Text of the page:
Picture a women’s conference. A moderator is leading a panel discussion about how women can achieve success in the legal field. One panelist, T. Rielle Blaizer, is a 60-something litigator. She shares some “war stories” about overcoming the odds to reach the highest levels of her profession, including anecdotes about being advised by men on how to dress, being expected to cancel vacations when she didn’t have “kids to run home to,” and working on a motion until 2:30 a.m. while pregnant and ending up in the hospital for weeks. Her intention in sharing these stories is to inspire and educate listeners to stick with their professions, show grit and determination, and become successful, fulfilled leaders.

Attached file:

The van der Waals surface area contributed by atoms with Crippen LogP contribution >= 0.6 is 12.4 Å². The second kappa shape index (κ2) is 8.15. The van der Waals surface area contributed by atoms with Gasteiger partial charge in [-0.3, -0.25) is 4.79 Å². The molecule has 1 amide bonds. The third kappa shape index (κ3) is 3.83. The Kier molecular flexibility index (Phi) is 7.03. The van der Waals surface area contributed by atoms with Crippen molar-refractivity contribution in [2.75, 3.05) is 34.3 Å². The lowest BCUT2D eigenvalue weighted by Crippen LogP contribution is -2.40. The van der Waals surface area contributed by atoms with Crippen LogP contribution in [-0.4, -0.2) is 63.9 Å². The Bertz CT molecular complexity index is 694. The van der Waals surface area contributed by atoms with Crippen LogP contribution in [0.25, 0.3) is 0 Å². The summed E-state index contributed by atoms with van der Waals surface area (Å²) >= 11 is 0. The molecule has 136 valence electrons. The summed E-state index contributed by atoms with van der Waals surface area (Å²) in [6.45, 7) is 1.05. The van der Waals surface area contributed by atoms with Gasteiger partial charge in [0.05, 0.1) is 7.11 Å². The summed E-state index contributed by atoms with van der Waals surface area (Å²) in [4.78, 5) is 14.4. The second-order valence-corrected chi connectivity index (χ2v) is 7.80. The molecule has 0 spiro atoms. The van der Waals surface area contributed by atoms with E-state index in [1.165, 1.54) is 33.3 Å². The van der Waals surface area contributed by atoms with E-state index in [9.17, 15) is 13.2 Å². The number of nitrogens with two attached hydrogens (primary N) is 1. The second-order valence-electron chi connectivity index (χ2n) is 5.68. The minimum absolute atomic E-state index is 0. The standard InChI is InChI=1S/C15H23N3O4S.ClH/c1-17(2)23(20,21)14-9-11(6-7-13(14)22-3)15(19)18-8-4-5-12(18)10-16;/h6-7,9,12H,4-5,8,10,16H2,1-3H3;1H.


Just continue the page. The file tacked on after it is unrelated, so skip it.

In the audience, a 20-something litigator, Melanie Ahl, is impressed by Rielle’s “war stories,” but finds them more frightening than inspiring. She thinks, “Yikes. Is this what it takes for me to be a successful litigator? I was hoping to be inspired. Now I feel minimized.”